A recent Blog by Richard Coniff presents a critical view to ecological restoration projects, claiming that they often provide an excuse to developers to build over natural habitats, while restoring (often unsuccessfully) secondary sites and at high cost. The author asks critical questions about ecological restoration projects. We are interested to know your opinion!
Recreation of stable land forms and restoring soil productivity are the first tasks of ecological restoration in heavily degraded sites. In previous posts we covered the importance of functional land forms and the role of living organisms in soil formation. In this post we focus on the specifics of soil formation in post-mining sites, thanks to our guest blogger Prof. Jan Frouz.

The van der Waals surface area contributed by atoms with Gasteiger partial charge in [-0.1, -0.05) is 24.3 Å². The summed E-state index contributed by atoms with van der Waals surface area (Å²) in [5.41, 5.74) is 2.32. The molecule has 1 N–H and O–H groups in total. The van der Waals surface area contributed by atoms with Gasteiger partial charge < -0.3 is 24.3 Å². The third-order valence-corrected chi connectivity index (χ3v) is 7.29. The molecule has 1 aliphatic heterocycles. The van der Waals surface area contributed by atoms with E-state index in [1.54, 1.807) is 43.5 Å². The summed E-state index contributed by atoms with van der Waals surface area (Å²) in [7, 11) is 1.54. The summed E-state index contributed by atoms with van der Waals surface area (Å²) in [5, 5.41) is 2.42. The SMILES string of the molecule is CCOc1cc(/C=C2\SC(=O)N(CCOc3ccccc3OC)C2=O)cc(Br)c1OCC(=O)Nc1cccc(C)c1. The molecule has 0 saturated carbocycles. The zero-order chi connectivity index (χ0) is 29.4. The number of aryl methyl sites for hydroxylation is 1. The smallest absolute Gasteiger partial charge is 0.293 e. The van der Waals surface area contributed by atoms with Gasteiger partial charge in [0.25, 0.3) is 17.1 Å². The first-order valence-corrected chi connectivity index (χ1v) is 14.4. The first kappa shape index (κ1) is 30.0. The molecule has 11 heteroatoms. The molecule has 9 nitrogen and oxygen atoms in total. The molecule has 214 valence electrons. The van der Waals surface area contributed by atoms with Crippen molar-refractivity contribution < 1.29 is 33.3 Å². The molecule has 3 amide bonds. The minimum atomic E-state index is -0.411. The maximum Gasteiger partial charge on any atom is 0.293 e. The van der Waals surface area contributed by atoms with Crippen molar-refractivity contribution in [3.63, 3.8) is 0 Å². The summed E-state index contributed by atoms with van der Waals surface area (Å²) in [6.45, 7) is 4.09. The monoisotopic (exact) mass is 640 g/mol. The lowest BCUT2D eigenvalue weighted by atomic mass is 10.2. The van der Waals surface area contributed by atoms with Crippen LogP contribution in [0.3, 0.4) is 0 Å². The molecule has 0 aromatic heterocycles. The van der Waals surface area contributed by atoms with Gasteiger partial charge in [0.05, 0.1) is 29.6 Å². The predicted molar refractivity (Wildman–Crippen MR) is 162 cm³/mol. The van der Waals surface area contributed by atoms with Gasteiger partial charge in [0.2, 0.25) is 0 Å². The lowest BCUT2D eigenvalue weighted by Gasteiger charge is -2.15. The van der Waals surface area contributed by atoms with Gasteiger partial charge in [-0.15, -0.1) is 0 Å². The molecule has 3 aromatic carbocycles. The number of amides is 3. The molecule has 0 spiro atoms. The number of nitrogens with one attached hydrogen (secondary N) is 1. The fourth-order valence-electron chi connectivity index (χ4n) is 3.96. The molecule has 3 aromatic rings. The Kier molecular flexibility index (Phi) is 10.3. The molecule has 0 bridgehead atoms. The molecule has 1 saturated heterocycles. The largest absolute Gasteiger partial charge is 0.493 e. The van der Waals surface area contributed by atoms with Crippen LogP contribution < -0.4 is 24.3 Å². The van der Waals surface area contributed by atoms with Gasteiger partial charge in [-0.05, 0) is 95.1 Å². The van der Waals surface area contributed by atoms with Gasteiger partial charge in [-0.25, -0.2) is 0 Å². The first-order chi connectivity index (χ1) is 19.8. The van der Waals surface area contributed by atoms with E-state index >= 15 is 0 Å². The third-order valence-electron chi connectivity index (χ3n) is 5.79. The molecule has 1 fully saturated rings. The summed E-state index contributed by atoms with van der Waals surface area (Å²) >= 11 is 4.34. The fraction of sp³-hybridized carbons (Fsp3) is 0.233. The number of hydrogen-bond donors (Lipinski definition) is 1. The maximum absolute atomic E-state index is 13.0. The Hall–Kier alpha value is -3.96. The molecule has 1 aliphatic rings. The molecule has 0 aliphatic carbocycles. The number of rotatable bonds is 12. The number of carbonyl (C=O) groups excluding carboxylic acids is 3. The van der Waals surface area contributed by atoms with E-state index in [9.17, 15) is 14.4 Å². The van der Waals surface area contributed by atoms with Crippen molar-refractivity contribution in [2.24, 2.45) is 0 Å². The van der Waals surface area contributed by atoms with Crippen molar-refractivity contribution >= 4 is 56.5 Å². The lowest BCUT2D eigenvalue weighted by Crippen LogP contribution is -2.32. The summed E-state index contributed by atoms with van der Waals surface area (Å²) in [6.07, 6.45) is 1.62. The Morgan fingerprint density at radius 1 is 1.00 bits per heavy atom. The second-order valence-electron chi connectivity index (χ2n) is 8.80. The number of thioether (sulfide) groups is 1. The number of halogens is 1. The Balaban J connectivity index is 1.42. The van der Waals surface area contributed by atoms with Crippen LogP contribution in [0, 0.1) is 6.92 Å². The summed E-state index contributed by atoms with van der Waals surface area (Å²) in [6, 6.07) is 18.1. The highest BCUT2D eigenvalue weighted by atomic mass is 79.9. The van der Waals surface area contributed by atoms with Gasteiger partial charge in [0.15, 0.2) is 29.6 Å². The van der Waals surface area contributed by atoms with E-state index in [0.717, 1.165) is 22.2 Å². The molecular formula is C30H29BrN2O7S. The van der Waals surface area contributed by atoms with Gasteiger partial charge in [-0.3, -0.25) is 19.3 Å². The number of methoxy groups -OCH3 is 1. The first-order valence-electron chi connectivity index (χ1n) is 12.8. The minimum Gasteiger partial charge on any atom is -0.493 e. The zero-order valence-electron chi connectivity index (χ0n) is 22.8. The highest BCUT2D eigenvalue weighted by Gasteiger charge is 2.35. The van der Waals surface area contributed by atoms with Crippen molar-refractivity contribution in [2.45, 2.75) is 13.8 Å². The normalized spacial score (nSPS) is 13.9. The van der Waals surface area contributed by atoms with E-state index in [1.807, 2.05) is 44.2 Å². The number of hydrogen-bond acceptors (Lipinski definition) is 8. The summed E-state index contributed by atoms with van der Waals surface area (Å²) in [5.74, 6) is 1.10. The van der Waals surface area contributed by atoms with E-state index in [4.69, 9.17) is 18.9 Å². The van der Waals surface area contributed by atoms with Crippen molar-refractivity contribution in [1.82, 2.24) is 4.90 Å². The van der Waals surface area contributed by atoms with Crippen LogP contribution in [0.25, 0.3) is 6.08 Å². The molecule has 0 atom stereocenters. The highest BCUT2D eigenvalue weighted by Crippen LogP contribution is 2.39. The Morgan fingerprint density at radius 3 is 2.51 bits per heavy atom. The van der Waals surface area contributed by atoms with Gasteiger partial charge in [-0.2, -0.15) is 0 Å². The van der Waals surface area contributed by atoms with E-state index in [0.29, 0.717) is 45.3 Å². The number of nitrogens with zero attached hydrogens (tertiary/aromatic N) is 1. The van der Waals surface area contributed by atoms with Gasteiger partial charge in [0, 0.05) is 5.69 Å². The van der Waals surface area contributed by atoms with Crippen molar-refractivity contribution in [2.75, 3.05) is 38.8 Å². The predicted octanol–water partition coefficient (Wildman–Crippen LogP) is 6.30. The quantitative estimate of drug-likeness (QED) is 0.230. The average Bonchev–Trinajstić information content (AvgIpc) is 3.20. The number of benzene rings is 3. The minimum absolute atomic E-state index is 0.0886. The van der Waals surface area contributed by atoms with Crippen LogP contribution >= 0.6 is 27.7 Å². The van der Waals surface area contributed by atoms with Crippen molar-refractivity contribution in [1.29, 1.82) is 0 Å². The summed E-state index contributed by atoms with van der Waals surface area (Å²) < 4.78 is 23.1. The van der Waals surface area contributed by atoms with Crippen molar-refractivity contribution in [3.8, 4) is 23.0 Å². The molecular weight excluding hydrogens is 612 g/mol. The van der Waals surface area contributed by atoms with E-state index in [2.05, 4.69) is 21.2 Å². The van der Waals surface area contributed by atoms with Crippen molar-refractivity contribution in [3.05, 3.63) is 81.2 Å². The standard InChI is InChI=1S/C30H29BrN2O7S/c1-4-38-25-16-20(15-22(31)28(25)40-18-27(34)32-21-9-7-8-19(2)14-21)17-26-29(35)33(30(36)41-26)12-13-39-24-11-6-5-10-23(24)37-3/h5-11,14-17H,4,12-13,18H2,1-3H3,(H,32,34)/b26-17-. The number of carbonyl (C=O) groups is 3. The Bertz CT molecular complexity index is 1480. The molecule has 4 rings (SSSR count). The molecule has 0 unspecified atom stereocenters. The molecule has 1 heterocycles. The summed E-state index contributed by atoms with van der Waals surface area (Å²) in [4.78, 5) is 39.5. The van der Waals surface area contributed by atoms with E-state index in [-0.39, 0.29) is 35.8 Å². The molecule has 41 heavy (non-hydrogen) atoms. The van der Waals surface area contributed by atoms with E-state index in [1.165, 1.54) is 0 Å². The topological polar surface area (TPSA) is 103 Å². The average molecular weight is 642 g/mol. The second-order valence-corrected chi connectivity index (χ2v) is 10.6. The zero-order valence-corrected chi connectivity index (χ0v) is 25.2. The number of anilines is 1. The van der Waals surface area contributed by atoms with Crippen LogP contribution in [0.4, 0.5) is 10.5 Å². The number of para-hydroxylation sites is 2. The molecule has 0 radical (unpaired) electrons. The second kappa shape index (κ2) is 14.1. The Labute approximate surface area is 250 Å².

Soil is closely connected to ecosystem development. In fact, the natural composition of soils is a result of interaction of the mineral substrate with the soil biota: microscopic and macroscopic animals, plants and their physiological activities. Other basic factors, such as the local climate and topography, as well as past developments over long periods of time set the scene. More recent factors, such as technical recultivation measures have a major impact on the restoration and functioning of soils.